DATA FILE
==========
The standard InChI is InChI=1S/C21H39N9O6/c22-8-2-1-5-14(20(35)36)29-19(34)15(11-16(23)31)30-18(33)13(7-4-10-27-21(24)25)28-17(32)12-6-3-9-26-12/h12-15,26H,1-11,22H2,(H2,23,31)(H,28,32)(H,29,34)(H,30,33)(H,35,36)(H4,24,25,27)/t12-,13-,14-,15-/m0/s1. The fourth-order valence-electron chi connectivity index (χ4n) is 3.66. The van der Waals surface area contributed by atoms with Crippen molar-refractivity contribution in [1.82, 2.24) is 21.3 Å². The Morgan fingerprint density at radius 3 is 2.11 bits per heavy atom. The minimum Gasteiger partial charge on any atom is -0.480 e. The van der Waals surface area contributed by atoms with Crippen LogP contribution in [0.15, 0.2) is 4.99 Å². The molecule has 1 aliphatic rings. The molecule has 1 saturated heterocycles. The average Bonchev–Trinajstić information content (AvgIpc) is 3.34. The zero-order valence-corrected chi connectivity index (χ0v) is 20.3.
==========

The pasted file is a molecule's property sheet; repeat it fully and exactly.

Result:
The standard InChI is InChI=1S/C21H39N9O6/c22-8-2-1-5-14(20(35)36)29-19(34)15(11-16(23)31)30-18(33)13(7-4-10-27-21(24)25)28-17(32)12-6-3-9-26-12/h12-15,26H,1-11,22H2,(H2,23,31)(H,28,32)(H,29,34)(H,30,33)(H,35,36)(H4,24,25,27)/t12-,13-,14-,15-/m0/s1. The fourth-order valence-electron chi connectivity index (χ4n) is 3.66. The van der Waals surface area contributed by atoms with Crippen molar-refractivity contribution in [1.82, 2.24) is 21.3 Å². The Morgan fingerprint density at radius 3 is 2.11 bits per heavy atom. The minimum Gasteiger partial charge on any atom is -0.480 e. The van der Waals surface area contributed by atoms with Crippen LogP contribution in [0.15, 0.2) is 4.99 Å². The molecule has 1 aliphatic rings. The molecule has 1 saturated heterocycles. The average Bonchev–Trinajstić information content (AvgIpc) is 3.34. The zero-order valence-corrected chi connectivity index (χ0v) is 20.3.